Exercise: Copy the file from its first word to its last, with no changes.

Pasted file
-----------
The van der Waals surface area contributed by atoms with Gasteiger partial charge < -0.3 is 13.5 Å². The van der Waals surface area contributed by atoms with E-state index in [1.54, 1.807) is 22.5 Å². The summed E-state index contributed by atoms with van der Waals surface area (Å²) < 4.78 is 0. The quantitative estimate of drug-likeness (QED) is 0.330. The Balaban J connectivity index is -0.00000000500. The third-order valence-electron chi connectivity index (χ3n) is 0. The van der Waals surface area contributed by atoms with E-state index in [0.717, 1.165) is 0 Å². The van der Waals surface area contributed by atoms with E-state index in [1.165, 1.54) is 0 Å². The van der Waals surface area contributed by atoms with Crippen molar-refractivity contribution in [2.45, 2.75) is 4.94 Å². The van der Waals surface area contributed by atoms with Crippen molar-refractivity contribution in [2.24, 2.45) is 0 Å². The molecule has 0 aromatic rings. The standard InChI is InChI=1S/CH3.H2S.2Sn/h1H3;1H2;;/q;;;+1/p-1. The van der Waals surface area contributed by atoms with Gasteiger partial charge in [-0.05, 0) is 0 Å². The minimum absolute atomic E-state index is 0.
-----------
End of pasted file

The van der Waals surface area contributed by atoms with Gasteiger partial charge < -0.3 is 13.5 Å². The van der Waals surface area contributed by atoms with E-state index in [1.54, 1.807) is 22.5 Å². The summed E-state index contributed by atoms with van der Waals surface area (Å²) < 4.78 is 0. The quantitative estimate of drug-likeness (QED) is 0.330. The Balaban J connectivity index is -0.00000000500. The third-order valence-electron chi connectivity index (χ3n) is 0. The van der Waals surface area contributed by atoms with E-state index in [0.717, 1.165) is 0 Å². The van der Waals surface area contributed by atoms with E-state index in [1.165, 1.54) is 0 Å². The van der Waals surface area contributed by atoms with Crippen molar-refractivity contribution in [2.45, 2.75) is 4.94 Å². The van der Waals surface area contributed by atoms with Crippen molar-refractivity contribution in [2.24, 2.45) is 0 Å². The molecule has 0 aromatic rings. The standard InChI is InChI=1S/CH3.H2S.2Sn/h1H3;1H2;;/q;;;+1/p-1. The van der Waals surface area contributed by atoms with Gasteiger partial charge in [-0.05, 0) is 0 Å². The minimum absolute atomic E-state index is 0.